The Strength to Carry On

I don’t consider myself someone who is necessarily strong. Sure I played soccer for 13 years so I have some leg power, but my arms are another story. There is a time where this weakness is put to the test: load in and out. This strength test happens before a concert when we load in all the sound equipment, instruments, back line and if it is a large scale concert the stage and lighting. The Wilson Concert Series has required me to put my arms to the test 3 times this semester. This year I have loaded in for Corey Smith, the Wale, Jason Derulo and DJ Earworm show, Cartel, B.o.B and now finally Sara Bareilles. You would think I could bench a log by now but that is not the case.

Yesterday’s load in began at 11:30 am with sound arriving. Around 15 of my Center Stage crew along with UPB exec lugged the speakers, cable cords and sound board into Wilson Hall. Once these things were in place we moved on to the back line at 1:00pm. The back line is a wide variety of cords, instruments, and equipment that will remain on the stage. Our sound company and Sara Bareilles’ tour manager lead us in the organization of equipment so that when the audience arrives the stage looks organized instead of a chaos of wires.

One important part of a stage appearance is something that the audience normally does not notice. The drum risers, which lift a piano or drum or DJ booth around 2 feet above the ground, allow the audience to see those members of the band who are placed father back stage. The day before the concert these large 4×8 pieces are moved into the venue. 2 pieces create one riser so for this show we have 4 pieces to create 2 drum risers. The next time you see something raised on stage silently commend the lifter of those pieces, they are not light.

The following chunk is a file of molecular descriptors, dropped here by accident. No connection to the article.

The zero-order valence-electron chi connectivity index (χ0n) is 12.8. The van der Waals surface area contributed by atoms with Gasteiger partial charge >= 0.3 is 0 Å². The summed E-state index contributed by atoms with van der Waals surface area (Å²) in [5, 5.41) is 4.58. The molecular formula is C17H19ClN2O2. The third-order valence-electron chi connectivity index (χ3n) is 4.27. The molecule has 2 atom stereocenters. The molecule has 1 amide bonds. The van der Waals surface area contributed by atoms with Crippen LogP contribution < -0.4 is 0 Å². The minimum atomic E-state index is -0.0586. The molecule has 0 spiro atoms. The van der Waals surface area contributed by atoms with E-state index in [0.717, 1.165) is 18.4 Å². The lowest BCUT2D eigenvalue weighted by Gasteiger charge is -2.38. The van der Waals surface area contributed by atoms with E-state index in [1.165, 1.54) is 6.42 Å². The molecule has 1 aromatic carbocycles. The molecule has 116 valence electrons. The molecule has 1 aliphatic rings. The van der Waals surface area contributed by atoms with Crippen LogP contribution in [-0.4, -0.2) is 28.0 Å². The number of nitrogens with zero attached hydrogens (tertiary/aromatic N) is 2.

Sara’s crew is late so back line doesn’t arrive until 2:00pm. After sitting around for an hour we are ready to return to moving the expensive sound pieces. Once all these pieces are in place we continue to prepare the venue for the 1200 people coming in less than 5 hours. Signage explaining the legalities of the venue are put in place along the walls. The merchandise area is allocated with tables and workers organizing the t-shirts and cds. Line stanchions go near the doors for the early attendees to form a line. This show is general admission so it is first come first serve in terms of seating.

The venue is now ready and it is 5:00pm; time for sound check. The volunteers go home to rest their muscles and prepare themselves for the show, their call time is in an hour. I settle down into a chair and allow Sara Bareilles to serenade me while they play with the balance of the instruments, voice and vibrations of the venue. Only 2 hours until show time and the validation of planning since July is about to become a reality.

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